Wiley's Wisdom

Joy: From the Ground Up

If You Can Dream It November 21, 2013

A lot of things happen in my sleep. It’s like when I close my eyes, they open to a world of possibility. Sometimes it’s silliness (like when I have wings and can fly with the birds). Sometimes it’s purely hope (like my hopes for forever happiness with my beloved family). Other times, I relieve unfortunate events of the past or find myself fearful of bad things happening in the future.

DreamingToday I experienced both sides of the spectrum while my people were away at that place called work. I dreamt of a time I felt unsafe, but not for myself. I felt unsafe for my little person at the time, Jo, who was facing another confrontation with the man with the leather belt. Feeling fearful on behalf of another is almost worse than feeling it for yourself, I realize, since you have even less control over the situation.

Then I saw something fabulous. Something joyful. Something that looked a whole lot like the pictures I’ve seen floating around what my people call the Internet. The photos tell the story of Beau and Theo, a little person and his puppy brother, who have synchronized their sleep schedules and now nap together in all sorts of cuteness. Except in my dream it was me and my own little person (who looked oddly like Jo). We were peaceful and content. But more importantly we were dreaming.

They say two minds are better than one, and I can testify to that. I can’t tell you what we were dreaming about (in the dream) because then it won’t come true.

Thinking about all of this made me realize it’s kind of funny to me the way life imitates art in this way. (Or is it art imitates life?) Just as we fear, we also hope. Or as Suzanne Collins put it in her novel The Hunger Games: Catching Fire, “hope is the only thing more powerful than fear.”

Waking and sleeping, the mind is a powerful thing. It can take us places we never dreamed possible, both good and bad. But that’s okay. Because sometimes we need the bad to remember to celebrate the good. And if we can dream it, it is reality if only for those brief moments. That is – and always will be – enough.

 

Look No Further August 1, 2013

I enjoyed a paradise for the senses tonight. The birds were singing in beautiful harmonious surround sound, accompanied by the faint chiming of wind chimes. The sun warmed my soul just enough as I inhaled the smell of people food on nearby grills through the cool breeze. If summer could be captured in a moment, I had it in the palm of my paw today.Joy

It was the very antithesis of misery. That’s the word my mom uses when nothing seems to be cooperating. It doesn’t happen very often, but when it happens it throws both dad and I for a loop. I’m not sure whether to steer clear or offer my sincerest of condolences, and I can tell dad feels the same.

It happened just the other day, when mom woke up with a terrible headache (which I’ve never experienced but I gather is quite painful), and nothing went right from the moment she got out of bed. She cut herself in the shower (heaven knows how), burned herself with the hair iron, spilled lotion all over the place, and then ripped the shorts she intended to wear to a family gathering that afternoon. And that’s when the crying started. It lasted longer than usual, and dad didn’t know what to say. (He usually doesn’t, poor guy, so I often find myself wishing he would just follow my lead).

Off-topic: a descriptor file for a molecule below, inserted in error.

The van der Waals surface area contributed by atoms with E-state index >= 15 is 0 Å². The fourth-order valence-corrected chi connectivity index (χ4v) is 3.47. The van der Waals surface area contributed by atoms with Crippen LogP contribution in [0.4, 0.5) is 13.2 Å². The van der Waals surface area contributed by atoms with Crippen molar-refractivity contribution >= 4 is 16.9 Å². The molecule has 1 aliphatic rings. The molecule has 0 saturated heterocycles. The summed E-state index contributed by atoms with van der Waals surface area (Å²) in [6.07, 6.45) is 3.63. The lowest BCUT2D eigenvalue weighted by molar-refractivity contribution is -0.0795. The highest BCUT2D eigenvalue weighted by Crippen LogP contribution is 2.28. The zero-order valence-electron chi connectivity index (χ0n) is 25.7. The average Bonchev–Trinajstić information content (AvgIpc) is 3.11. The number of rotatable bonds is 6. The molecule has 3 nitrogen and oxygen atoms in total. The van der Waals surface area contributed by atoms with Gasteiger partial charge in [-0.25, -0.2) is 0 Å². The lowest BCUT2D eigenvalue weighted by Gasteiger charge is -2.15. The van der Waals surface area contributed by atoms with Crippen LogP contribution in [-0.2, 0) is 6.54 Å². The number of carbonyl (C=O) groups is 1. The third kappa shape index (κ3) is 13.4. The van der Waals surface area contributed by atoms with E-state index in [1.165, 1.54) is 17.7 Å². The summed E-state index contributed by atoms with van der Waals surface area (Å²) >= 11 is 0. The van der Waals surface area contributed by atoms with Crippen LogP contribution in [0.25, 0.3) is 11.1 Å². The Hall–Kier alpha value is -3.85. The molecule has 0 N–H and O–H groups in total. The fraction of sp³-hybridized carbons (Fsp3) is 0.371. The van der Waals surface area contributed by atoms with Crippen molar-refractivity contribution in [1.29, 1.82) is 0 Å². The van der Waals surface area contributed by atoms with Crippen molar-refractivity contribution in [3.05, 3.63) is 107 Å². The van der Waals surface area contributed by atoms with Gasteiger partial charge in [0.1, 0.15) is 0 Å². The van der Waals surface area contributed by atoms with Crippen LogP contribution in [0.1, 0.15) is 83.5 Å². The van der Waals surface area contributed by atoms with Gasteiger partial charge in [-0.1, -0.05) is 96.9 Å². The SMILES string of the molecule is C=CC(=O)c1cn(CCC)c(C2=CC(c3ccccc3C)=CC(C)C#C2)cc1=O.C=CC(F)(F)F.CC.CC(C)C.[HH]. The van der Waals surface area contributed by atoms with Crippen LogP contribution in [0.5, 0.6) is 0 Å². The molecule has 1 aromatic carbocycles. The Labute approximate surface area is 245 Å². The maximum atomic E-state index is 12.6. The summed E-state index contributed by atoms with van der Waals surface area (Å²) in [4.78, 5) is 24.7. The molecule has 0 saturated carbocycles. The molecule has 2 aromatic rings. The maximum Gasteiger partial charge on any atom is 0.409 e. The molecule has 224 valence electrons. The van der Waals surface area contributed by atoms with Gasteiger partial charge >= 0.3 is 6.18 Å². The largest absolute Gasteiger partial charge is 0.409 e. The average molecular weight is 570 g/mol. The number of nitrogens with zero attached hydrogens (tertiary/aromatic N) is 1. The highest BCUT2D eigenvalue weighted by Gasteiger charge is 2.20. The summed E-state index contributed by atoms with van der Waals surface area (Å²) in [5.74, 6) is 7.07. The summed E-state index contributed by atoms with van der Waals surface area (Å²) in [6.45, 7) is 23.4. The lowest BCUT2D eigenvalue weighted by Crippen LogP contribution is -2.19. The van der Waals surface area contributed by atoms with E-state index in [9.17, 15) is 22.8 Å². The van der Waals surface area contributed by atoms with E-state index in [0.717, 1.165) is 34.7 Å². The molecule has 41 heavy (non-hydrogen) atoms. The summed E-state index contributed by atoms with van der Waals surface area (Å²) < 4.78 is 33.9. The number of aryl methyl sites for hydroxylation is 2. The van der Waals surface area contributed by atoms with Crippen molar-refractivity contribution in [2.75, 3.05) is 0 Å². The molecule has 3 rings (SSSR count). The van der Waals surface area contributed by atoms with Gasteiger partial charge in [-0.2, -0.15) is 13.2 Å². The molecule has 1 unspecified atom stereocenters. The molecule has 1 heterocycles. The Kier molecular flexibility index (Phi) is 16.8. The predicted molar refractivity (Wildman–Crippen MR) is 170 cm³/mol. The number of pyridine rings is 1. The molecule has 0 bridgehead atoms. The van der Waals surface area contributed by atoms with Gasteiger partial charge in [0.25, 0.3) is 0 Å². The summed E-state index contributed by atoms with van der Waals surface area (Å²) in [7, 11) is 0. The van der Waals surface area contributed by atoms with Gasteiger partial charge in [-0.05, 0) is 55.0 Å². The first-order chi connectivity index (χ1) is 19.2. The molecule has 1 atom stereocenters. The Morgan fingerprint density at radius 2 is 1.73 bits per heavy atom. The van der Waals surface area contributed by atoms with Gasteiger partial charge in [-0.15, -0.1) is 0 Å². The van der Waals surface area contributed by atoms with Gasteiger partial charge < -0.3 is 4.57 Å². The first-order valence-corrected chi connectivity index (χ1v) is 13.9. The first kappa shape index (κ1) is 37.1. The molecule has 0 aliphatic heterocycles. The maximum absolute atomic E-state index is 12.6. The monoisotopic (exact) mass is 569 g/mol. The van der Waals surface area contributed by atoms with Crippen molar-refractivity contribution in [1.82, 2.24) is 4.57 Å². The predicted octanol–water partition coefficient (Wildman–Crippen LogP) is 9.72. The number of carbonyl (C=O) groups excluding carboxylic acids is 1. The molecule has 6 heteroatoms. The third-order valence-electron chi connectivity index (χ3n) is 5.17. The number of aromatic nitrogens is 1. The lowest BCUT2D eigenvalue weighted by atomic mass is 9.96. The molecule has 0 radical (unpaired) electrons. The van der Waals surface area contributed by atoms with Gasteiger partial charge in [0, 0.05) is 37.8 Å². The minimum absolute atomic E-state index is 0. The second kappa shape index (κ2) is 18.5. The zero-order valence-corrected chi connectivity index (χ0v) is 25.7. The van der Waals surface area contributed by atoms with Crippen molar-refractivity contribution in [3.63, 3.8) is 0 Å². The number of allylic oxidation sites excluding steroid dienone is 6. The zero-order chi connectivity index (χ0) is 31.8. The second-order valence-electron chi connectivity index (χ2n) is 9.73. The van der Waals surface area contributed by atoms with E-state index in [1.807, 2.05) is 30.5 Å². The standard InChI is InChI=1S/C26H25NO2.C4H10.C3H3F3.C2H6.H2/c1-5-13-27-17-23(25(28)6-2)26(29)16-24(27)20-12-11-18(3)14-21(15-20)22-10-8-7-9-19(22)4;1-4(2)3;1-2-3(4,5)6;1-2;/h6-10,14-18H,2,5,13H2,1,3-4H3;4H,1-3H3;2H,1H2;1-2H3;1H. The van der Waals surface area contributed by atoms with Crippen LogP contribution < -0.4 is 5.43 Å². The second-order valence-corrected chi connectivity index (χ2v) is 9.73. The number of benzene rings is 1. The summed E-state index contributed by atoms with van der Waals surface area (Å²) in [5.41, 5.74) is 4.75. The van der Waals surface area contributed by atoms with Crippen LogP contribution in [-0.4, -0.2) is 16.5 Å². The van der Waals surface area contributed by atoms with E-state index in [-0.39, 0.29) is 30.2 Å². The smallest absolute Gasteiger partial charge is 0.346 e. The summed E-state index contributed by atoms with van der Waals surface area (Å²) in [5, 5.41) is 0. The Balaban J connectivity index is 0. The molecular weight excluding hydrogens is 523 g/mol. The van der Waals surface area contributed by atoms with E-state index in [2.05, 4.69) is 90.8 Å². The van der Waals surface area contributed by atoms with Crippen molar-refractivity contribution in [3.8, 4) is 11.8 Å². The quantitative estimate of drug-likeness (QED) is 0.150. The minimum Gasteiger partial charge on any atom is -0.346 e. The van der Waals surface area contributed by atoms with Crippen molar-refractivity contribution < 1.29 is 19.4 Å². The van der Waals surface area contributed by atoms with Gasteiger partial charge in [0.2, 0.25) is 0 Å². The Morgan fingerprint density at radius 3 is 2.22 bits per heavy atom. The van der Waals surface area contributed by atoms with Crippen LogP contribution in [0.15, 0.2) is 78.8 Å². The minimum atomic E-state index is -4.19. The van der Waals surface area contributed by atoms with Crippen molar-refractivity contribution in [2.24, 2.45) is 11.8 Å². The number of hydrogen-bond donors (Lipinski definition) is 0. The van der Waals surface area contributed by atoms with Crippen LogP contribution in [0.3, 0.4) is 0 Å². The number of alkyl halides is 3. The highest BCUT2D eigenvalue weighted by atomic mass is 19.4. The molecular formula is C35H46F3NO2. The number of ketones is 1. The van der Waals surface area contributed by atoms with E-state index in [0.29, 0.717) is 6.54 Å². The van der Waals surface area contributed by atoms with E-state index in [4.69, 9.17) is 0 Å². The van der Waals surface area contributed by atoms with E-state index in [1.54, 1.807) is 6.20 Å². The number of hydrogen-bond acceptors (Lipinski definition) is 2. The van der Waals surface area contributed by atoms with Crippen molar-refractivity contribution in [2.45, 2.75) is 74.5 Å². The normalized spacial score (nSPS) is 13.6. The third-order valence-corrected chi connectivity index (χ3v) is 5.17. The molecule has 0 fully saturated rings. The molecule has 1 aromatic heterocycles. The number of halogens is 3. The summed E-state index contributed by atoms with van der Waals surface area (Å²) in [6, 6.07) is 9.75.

I stayed my distance at first, but cuddling my condolences seemed the preferred method of recovery for this particular instance of misery. It passed as it always does, and I didn’t think anything of it. Until tonight, that is. I found myself reflecting on this thing called misery in a moment of pure summer perfection, when everything seemed to align into a happy harmony.

I’ve seen it happen far too many times – simple things (like lotion on the floor, hair iron burns, and ripped shorts) can really bring the spirit down when they all happen at once. But one of life’s most precious gifts is that of balance. Fortunately for us that means the same can be said of the positive impact of simple things (like birds singing, wind chimes clinking and people food grilling). Joy. Sometimes we need to look no further than our own backyards to find it. Whoever said good things come in small packages sure nailed it on the head.

 

Here Comes The Sun June 30, 2013

I thought I had gone blind. One second my brothers were all curled up together in the warmth of my mom’s fur and the next we were out in the open squinting into blindness. Out in the open, away from mom’s protective warmth, and in contact with the brightest thing I’d ever seen.I see opportunity

This thing called the sun used to absolutely terrify me. It was too big…too bright…too much. Not to mention I felt a bit like that baby bird who had been nudged out of the nest and forced to fly. Granted, I wasn’t exactly plummeting toward the ground on a free fall to test my limits, but that doesn’t mean it wasn’t scary.

I thought of this today as I reveled in my own little slice of paradise. Here I am five years later enjoying something that used to make me quiver in my paws. My backyard was a paradise for the senses today, complete with birds singing in perfect harmony with the gentle tinkle of the wind chimes. The rays of sun warmed my soul in a way I would have never thought possible so many moons ago. As I breathed in the delicious smell of various types of people food on the grill throughout the neighborhood, I found myself completely caught up in the nature around me.

Nature overwhelmed me with its simplicity today, and in doing so made me reflect on some things. “The sun is new each day,” as ancient Greek philosopher Heraclitus once said, and with it comes a whole host of exciting new opportunities. Maybe that mother bird has the right idea with her little nudge toward self-understanding. These changes are not always welcome, but they sure do have a profound impact on our lives. “When the sun is shining I can do anything,” Olympic champion Wilma Rudolph explained, “no mountain is too high, no trouble to difficult to overcome.”